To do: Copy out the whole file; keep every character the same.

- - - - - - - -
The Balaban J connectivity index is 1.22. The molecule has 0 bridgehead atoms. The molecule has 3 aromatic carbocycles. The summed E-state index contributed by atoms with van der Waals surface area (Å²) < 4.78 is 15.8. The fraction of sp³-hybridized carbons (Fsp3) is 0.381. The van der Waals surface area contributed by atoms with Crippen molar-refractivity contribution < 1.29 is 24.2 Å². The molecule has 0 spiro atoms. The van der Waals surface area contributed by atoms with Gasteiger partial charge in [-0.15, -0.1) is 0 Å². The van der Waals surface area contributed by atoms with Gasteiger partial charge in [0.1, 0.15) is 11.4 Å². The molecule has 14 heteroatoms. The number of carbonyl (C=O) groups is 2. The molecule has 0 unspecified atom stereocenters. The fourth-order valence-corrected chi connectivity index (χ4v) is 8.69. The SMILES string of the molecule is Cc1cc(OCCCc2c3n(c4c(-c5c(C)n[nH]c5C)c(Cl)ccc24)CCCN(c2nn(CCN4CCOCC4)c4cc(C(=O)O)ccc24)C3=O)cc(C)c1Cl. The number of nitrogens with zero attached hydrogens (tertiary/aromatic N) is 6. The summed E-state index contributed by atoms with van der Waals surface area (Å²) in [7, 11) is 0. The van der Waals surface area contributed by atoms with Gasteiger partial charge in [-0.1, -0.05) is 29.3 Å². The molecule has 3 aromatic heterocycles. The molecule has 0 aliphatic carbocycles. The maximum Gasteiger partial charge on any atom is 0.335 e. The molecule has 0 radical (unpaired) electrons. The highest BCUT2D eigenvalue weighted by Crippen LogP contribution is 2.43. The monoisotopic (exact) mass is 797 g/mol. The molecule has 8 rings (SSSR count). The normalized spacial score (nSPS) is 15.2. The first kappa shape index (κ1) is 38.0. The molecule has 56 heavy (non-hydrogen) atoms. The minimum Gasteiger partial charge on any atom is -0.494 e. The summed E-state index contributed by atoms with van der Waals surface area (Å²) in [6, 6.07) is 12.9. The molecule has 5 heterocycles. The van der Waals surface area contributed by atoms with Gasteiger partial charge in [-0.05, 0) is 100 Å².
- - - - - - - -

The Balaban J connectivity index is 1.22. The molecule has 0 bridgehead atoms. The molecule has 3 aromatic carbocycles. The summed E-state index contributed by atoms with van der Waals surface area (Å²) < 4.78 is 15.8. The fraction of sp³-hybridized carbons (Fsp3) is 0.381. The van der Waals surface area contributed by atoms with Crippen molar-refractivity contribution < 1.29 is 24.2 Å². The molecule has 0 spiro atoms. The van der Waals surface area contributed by atoms with Gasteiger partial charge in [-0.15, -0.1) is 0 Å². The van der Waals surface area contributed by atoms with Gasteiger partial charge in [0.1, 0.15) is 11.4 Å². The molecule has 14 heteroatoms. The number of carbonyl (C=O) groups is 2. The molecule has 0 unspecified atom stereocenters. The fourth-order valence-corrected chi connectivity index (χ4v) is 8.69. The SMILES string of the molecule is Cc1cc(OCCCc2c3n(c4c(-c5c(C)n[nH]c5C)c(Cl)ccc24)CCCN(c2nn(CCN4CCOCC4)c4cc(C(=O)O)ccc24)C3=O)cc(C)c1Cl. The number of nitrogens with zero attached hydrogens (tertiary/aromatic N) is 6. The summed E-state index contributed by atoms with van der Waals surface area (Å²) in [7, 11) is 0. The van der Waals surface area contributed by atoms with Gasteiger partial charge in [-0.1, -0.05) is 29.3 Å². The molecule has 3 aromatic heterocycles. The molecule has 0 aliphatic carbocycles. The maximum Gasteiger partial charge on any atom is 0.335 e. The molecule has 0 radical (unpaired) electrons. The highest BCUT2D eigenvalue weighted by Crippen LogP contribution is 2.43. The monoisotopic (exact) mass is 797 g/mol. The molecule has 8 rings (SSSR count). The normalized spacial score (nSPS) is 15.2. The first kappa shape index (κ1) is 38.0. The molecule has 56 heavy (non-hydrogen) atoms. The minimum Gasteiger partial charge on any atom is -0.494 e. The summed E-state index contributed by atoms with van der Waals surface area (Å²) in [6, 6.07) is 12.9. The molecule has 5 heterocycles. The van der Waals surface area contributed by atoms with Gasteiger partial charge in [-0.05, 0) is 100 Å².